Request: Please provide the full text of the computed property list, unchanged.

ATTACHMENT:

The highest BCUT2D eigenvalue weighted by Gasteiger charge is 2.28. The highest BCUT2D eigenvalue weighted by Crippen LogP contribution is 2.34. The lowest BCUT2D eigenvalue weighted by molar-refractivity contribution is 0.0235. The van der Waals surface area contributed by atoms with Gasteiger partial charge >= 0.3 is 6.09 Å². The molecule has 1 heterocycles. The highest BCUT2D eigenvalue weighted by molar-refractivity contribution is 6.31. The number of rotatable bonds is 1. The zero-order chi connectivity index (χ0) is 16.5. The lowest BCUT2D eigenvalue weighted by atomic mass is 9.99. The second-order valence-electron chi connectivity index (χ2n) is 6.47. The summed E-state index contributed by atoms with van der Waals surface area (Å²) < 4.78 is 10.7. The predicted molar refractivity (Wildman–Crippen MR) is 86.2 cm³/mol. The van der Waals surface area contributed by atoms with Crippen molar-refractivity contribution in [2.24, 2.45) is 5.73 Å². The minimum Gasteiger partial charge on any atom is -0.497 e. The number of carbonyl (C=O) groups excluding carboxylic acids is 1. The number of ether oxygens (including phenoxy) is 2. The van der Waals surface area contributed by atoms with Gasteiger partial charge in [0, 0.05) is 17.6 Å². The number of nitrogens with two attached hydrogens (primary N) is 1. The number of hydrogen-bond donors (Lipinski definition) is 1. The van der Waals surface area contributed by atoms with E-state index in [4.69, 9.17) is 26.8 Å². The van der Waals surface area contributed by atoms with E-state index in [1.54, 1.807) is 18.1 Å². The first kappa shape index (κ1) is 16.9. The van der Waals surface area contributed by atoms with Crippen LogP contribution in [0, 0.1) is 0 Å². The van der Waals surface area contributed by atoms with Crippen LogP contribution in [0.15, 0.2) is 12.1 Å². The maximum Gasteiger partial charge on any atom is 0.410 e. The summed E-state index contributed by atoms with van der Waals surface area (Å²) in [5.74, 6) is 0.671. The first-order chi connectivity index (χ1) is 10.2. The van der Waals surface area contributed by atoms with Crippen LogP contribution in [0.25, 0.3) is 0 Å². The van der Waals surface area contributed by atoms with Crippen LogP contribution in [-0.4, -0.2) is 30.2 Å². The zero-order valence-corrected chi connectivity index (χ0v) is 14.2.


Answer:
The highest BCUT2D eigenvalue weighted by Gasteiger charge is 2.28. The highest BCUT2D eigenvalue weighted by Crippen LogP contribution is 2.34. The lowest BCUT2D eigenvalue weighted by molar-refractivity contribution is 0.0235. The van der Waals surface area contributed by atoms with Gasteiger partial charge >= 0.3 is 6.09 Å². The molecule has 1 heterocycles. The highest BCUT2D eigenvalue weighted by molar-refractivity contribution is 6.31. The number of rotatable bonds is 1. The zero-order chi connectivity index (χ0) is 16.5. The lowest BCUT2D eigenvalue weighted by atomic mass is 9.99. The second-order valence-electron chi connectivity index (χ2n) is 6.47. The summed E-state index contributed by atoms with van der Waals surface area (Å²) < 4.78 is 10.7. The predicted molar refractivity (Wildman–Crippen MR) is 86.2 cm³/mol. The van der Waals surface area contributed by atoms with Crippen molar-refractivity contribution in [2.24, 2.45) is 5.73 Å². The minimum Gasteiger partial charge on any atom is -0.497 e. The number of carbonyl (C=O) groups excluding carboxylic acids is 1. The number of ether oxygens (including phenoxy) is 2. The van der Waals surface area contributed by atoms with Gasteiger partial charge in [0, 0.05) is 17.6 Å². The number of nitrogens with two attached hydrogens (primary N) is 1. The number of hydrogen-bond donors (Lipinski definition) is 1. The van der Waals surface area contributed by atoms with E-state index in [4.69, 9.17) is 26.8 Å². The van der Waals surface area contributed by atoms with E-state index in [1.54, 1.807) is 18.1 Å². The first kappa shape index (κ1) is 16.9. The van der Waals surface area contributed by atoms with Crippen LogP contribution in [0, 0.1) is 0 Å². The van der Waals surface area contributed by atoms with Crippen LogP contribution in [0.15, 0.2) is 12.1 Å². The maximum Gasteiger partial charge on any atom is 0.410 e. The summed E-state index contributed by atoms with van der Waals surface area (Å²) in [5.74, 6) is 0.671. The first-order chi connectivity index (χ1) is 10.2. The van der Waals surface area contributed by atoms with Crippen LogP contribution in [0.25, 0.3) is 0 Å². The van der Waals surface area contributed by atoms with Crippen LogP contribution in [-0.4, -0.2) is 30.2 Å². The zero-order valence-corrected chi connectivity index (χ0v) is 14.2.